On the taxiway to the holding point for departure: An airliner (callsign) is following a Cessna 310: “Hey twin Cessna in front of me, you forgot to remove your steps”. The 310 responds: “They go up with the wheels”.
    Airliner: “Do you have passengers changing their minds that late?”
    A German pilot in a light aircraft, over the city of Amsterdam, is anxiously asking ATC if he has strayed in a restricted or danger area. ATC responds: “Negative, maintain VFR, your heading and altitude are good.”
    The German pilot, still nervous: There is an aircraft towing a target just on my right side.”
    The target concerned was a Piper Super Cub with an ad for Amstel beer. The logo is a roundel, half red, half white.
    In 1928 Amsterdam hosted the Olympics. The old stadium still exists and is used for sports- and other events.
    In the ‘seventies aerial advertising was a very widely used medium.
    An event in the stadium could attract quite a few banner towing aircraft, all circling the venue.
    It also happens to be only a few miles north of the approach into runway 27 of Schiphol Airport, but the relationship between ATC and the banner towing pilots was excellent. They (me included!) always strictly adhered to ATC instructions, and so on one given day when runway 27 was the active runway in use for landing, our instructions were that the Olympic Stadium was the south limit for our activities. We all flew anti-clockwise in one large circle because our assigned altitude was 1200 feet, doing so meant that we were at the correct minimum altitude. Higher would make the text difficult to read to the public on the ground. The banners could only be read from the left, so around and around we went. An airborne merry-go-round.
    The captain of an airliner of then BEA (now part of BA) called the tower and asked in a grating voice: “Beeline xxx I see quite a few light aircraft close to my approach path… is that normal here?” The response came resolutely: “Affirmative, Beeline. That is quite normal, I know all about them and they are cleared to continue.”
    Often, a formation of banner towing aircraft would be allowed to cross the entire control zone in complete radio silence. Prior to entering, we would be cleared to follow the VFR zone, over “point Alpha just east of the airport, overhead the tower, Hoofddorp (a town west of Schiphol) and leave the zone at Zandvoort (a town at the coast)”. Once this was correctly read back the aircraft, not seldom a formation of ten or more, would follow that route and sign off at the coast. It made some airline pilots a bit nervous, but to the best of my knowledge there has never been an incident.
    One day, I believe it was Easter, a formation of 20 banner towers were flying a route that brought them in the vicinity of Rotterdam. We flew four abreast, in waves of four each behind one another.
    It must have attracted attention, not the least from the captain of a Carvair (a converted DC4 with a bulbous nose), which in those days flew a scheduled service between the UK and Rotterdam. The captain must have been a veteran, because he exclaimed (over the radio): “My God, is it war again?”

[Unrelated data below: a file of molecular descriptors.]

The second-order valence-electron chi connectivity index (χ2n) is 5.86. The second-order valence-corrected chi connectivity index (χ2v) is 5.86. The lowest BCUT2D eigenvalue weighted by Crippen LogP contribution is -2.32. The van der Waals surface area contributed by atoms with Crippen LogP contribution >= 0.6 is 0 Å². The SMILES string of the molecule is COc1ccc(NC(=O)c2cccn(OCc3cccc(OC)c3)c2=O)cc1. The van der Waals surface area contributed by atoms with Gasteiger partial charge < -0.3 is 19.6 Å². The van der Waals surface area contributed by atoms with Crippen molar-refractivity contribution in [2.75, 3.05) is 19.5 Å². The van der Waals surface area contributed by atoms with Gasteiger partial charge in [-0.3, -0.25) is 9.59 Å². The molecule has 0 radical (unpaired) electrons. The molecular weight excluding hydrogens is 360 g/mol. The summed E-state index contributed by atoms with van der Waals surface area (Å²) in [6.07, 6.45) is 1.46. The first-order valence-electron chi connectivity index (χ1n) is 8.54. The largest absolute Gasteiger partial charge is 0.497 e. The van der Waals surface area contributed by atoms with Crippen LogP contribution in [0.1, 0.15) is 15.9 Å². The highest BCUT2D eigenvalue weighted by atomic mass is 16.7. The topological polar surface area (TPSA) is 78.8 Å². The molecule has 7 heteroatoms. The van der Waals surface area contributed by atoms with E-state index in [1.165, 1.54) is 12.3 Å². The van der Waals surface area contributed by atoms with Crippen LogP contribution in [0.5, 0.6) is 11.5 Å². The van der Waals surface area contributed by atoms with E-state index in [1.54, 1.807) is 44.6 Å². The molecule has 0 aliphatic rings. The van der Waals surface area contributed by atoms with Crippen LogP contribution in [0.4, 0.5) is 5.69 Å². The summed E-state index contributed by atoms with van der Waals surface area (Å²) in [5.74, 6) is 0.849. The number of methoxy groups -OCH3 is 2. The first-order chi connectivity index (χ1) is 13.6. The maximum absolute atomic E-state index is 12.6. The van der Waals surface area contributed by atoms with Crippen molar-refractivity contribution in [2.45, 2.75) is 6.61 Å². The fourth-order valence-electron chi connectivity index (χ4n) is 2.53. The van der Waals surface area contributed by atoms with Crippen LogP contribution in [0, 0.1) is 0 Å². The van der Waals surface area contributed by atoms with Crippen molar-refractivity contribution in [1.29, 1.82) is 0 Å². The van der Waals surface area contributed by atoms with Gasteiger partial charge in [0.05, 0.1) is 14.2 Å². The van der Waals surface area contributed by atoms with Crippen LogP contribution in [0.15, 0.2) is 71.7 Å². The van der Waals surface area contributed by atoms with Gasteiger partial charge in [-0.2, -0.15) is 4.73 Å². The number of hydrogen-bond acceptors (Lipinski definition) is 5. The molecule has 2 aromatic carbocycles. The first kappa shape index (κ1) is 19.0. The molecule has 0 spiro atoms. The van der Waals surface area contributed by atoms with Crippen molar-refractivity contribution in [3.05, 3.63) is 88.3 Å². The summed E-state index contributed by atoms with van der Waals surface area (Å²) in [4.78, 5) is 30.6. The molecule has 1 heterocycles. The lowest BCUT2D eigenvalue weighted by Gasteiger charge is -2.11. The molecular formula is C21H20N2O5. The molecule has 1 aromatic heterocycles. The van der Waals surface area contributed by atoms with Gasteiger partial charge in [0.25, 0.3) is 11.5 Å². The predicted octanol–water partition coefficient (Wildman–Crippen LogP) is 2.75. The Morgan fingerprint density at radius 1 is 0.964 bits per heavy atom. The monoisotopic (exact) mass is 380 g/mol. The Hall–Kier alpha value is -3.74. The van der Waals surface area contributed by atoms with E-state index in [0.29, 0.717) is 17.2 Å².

• The Bonanza exchange reminded both me and my partner of a reported naval exchange, possibly by Aldiss light:

    ship to unknown: steer clear
    unknown to ship: no, you steer clear.
    ship to unknown: I am an admiral, steer clear
    unknown: I am a lighthouse. Your call.

    (I don’t believe this — all the lighthouses I know of have rotating beacons — but it’s a good story.)

    Rudy: great story. So far I haven’t heard of conflicts between Boston Logan and the light planes that come in from suburban fields to fly around the baseball park — but even though there’s a runway pointing almost directly at the park, there’s enough tallish buildings in between that the heavies don’t use it in that direction.

  • Overheard one day while flying into North Weald:

    ATC: Easyjet XXX this is Gatwick Approach. Descend to 4,000 feet.
    Pilot: Gatwick?
    ATC: I’m sorry, Stansted Approach. Please descend to 4,000 feet.
    Pilot: Sure, anything so long as you’re not at Gatwick.

  • Flying out of Teterboro NJ, we are waiting #2 inline for the active. A pilot with the heaviest Southern drawl contacts the tower. The reply from the tower is a fast talking gal from the Bronx.

    She machine-guns out Noviember9555Juilet Cleared to land Runway One Niner.

    Pilot from down South, Say again,

    She comes back with another rapid fire clearance to which the Pilot replies, Say again.

    This goes on a few more repetitions when another pilot comes up on frequency, “Tower, find somebody that speaks Southern or we’re going to be up here all day.”

    Now a male voice from the tower, No viem ber N 9 5 5 5 Jew Lee Et, P l e a s e land on Runway W O N Nin Er.

    At least a dozen Pilots Came on the radio with various versions of Elvis Presley’s,”Thank you very much”.